Marijuana plants are seen at the 3D Cannabis Center in Denver on January 1, 2014. File Photo by Gary C. Caskey/UPI | License Photo
Sept. 19 (UPI) -- The U.S. Drug Enforcement Administration this week approved the importation of marijuana from Canada for research at the University of California San Diego Center for Medicinal Cannabis Research.
Although legal in many states, marijuana is still illegal under federal law, which limits the number of U.S. companies that are able to provide certain types of strains for medical use. Tilray, the Canadian company that will export UC San Diego's medical marijuana, produces the drug in a capsule form and researchers will study its effects on Essential Tremor, a neurological that causes involuntary and rhythmic shaking.
Dr. Fatta Nahab, a neurologist and director of the Functional Imaging of Neurodegenerative Disorders Lab at the UC San Diego Health's Movement Disorder Center, said the research will be a "first-of-its kind trial of purified medicinal cannabis for a common neurological disorder."
"Until now patients have been on their own to figure out the efficacy, safety, and dosing of cannabinoids. This trial should help answer many of these critical questions," Nahab said.
While ET patients who currently use medical marijuana to treat their symptoms are figuring out their own doses, approved medications on the market have been known to be ineffective while producing disturbing side-effects.
"Tilray is proud to support this crucial research," Dr. Catherine Jacobson, director of clinical research at Tilray, said in a statement. "If this study can identify cannabinoids as a potential treatment for patients suffering from essential tremor, we can conduct further research and potentially provide alternative effective methods of relief for the high numbers of patients with ET."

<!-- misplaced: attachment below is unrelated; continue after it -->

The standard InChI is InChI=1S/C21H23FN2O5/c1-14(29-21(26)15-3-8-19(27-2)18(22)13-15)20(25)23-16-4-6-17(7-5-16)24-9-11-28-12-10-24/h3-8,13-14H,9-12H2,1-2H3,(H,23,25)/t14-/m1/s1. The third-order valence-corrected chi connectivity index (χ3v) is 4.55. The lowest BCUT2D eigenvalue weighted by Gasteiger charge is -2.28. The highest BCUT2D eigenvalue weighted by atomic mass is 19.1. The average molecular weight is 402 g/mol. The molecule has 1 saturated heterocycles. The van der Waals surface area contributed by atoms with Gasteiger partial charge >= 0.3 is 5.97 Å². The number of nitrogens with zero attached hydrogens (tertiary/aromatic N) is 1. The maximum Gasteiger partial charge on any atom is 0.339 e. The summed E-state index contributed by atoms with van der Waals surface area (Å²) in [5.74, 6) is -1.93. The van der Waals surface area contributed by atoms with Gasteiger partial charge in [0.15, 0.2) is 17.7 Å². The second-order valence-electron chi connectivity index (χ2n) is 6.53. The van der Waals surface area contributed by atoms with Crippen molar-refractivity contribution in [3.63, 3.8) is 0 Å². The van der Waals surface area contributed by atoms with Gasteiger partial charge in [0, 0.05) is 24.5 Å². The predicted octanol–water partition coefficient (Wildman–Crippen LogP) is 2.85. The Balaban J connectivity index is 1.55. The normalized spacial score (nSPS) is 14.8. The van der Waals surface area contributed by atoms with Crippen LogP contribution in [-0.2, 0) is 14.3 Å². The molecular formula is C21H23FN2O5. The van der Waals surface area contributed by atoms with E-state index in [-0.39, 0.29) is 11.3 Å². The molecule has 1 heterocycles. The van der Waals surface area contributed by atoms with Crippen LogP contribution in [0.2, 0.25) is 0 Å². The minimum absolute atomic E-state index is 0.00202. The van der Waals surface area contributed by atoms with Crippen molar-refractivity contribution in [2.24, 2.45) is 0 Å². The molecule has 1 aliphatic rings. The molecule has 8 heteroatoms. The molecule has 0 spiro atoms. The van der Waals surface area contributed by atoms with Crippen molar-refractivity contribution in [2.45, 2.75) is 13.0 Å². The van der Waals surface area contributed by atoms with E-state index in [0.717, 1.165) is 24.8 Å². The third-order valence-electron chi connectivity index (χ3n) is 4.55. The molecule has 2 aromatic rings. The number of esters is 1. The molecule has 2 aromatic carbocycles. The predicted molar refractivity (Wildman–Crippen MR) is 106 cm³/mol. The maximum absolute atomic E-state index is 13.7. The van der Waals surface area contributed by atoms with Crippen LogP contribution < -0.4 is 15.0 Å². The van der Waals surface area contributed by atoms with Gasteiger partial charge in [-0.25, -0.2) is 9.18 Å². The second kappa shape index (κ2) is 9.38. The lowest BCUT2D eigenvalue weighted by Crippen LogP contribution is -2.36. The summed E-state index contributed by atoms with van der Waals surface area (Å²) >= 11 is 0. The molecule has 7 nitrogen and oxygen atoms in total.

The DEA approval for the importation came just days after the U.S. House panel that oversees federal drug enforcement efforts approved a bill to require the Department of Justice to issue more licenses for medical marijuana research.
Before then, all marijuana for medical research had to come from the National Institute on Drug Abuse, based at the University of Mississippi, which has a limited amount and strains of marijuana.
However, Rep. Matt Gaetz, R-Fla., criticized the move for not approving a U.S.-based company.
"Unbelievable...#DEA gives approval to import #cannabis compounds from Canada, while [Attorney General] Sessions is sitting on 2 dozen+ applications from domestic manufacturers. What happened to 'buy American, hire American'?" Gaetz tweeted Wednesday.
It's not clear if any of those companies had the type of marijuana UC San Diego researchers need for their study. News of the deal sent Tilray stock 29 percent higher Tuesday.
Over the past month, Tilray's stock has increased 400 percent.